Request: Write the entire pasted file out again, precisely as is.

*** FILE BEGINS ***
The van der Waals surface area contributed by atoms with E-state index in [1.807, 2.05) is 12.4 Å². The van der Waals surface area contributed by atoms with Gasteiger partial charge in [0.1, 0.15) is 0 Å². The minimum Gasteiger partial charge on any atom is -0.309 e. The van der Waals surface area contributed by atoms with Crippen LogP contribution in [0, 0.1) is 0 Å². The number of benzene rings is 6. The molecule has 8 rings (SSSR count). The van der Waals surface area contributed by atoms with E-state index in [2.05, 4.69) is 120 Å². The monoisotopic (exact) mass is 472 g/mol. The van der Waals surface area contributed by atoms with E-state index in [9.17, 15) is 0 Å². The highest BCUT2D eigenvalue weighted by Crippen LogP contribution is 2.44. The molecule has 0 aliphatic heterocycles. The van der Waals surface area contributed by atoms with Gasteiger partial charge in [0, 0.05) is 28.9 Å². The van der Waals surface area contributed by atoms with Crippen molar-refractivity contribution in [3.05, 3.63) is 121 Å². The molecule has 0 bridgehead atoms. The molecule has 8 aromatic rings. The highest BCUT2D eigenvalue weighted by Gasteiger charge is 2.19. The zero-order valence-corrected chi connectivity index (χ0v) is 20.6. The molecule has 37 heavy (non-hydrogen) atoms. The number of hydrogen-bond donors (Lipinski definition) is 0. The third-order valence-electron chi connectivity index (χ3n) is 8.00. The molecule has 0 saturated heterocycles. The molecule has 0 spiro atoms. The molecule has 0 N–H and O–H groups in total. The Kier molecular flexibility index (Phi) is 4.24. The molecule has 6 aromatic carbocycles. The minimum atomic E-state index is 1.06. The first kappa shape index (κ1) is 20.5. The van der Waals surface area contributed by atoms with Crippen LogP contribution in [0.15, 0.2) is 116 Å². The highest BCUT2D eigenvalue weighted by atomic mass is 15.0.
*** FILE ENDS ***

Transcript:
The van der Waals surface area contributed by atoms with E-state index in [1.807, 2.05) is 12.4 Å². The van der Waals surface area contributed by atoms with Gasteiger partial charge in [0.1, 0.15) is 0 Å². The minimum Gasteiger partial charge on any atom is -0.309 e. The van der Waals surface area contributed by atoms with Crippen LogP contribution in [0, 0.1) is 0 Å². The number of benzene rings is 6. The molecule has 8 rings (SSSR count). The van der Waals surface area contributed by atoms with E-state index in [2.05, 4.69) is 120 Å². The monoisotopic (exact) mass is 472 g/mol. The van der Waals surface area contributed by atoms with E-state index in [9.17, 15) is 0 Å². The highest BCUT2D eigenvalue weighted by Crippen LogP contribution is 2.44. The molecule has 0 aliphatic heterocycles. The van der Waals surface area contributed by atoms with Gasteiger partial charge in [0, 0.05) is 28.9 Å². The van der Waals surface area contributed by atoms with Crippen molar-refractivity contribution in [3.05, 3.63) is 121 Å². The molecule has 0 bridgehead atoms. The molecule has 8 aromatic rings. The highest BCUT2D eigenvalue weighted by Gasteiger charge is 2.19. The zero-order valence-corrected chi connectivity index (χ0v) is 20.6. The molecule has 37 heavy (non-hydrogen) atoms. The number of hydrogen-bond donors (Lipinski definition) is 0. The third-order valence-electron chi connectivity index (χ3n) is 8.00. The molecule has 0 saturated heterocycles. The molecule has 0 spiro atoms. The molecule has 0 N–H and O–H groups in total. The Kier molecular flexibility index (Phi) is 4.24. The molecule has 6 aromatic carbocycles. The minimum atomic E-state index is 1.06. The first kappa shape index (κ1) is 20.5. The van der Waals surface area contributed by atoms with Crippen LogP contribution in [0.15, 0.2) is 116 Å². The highest BCUT2D eigenvalue weighted by atomic mass is 15.0.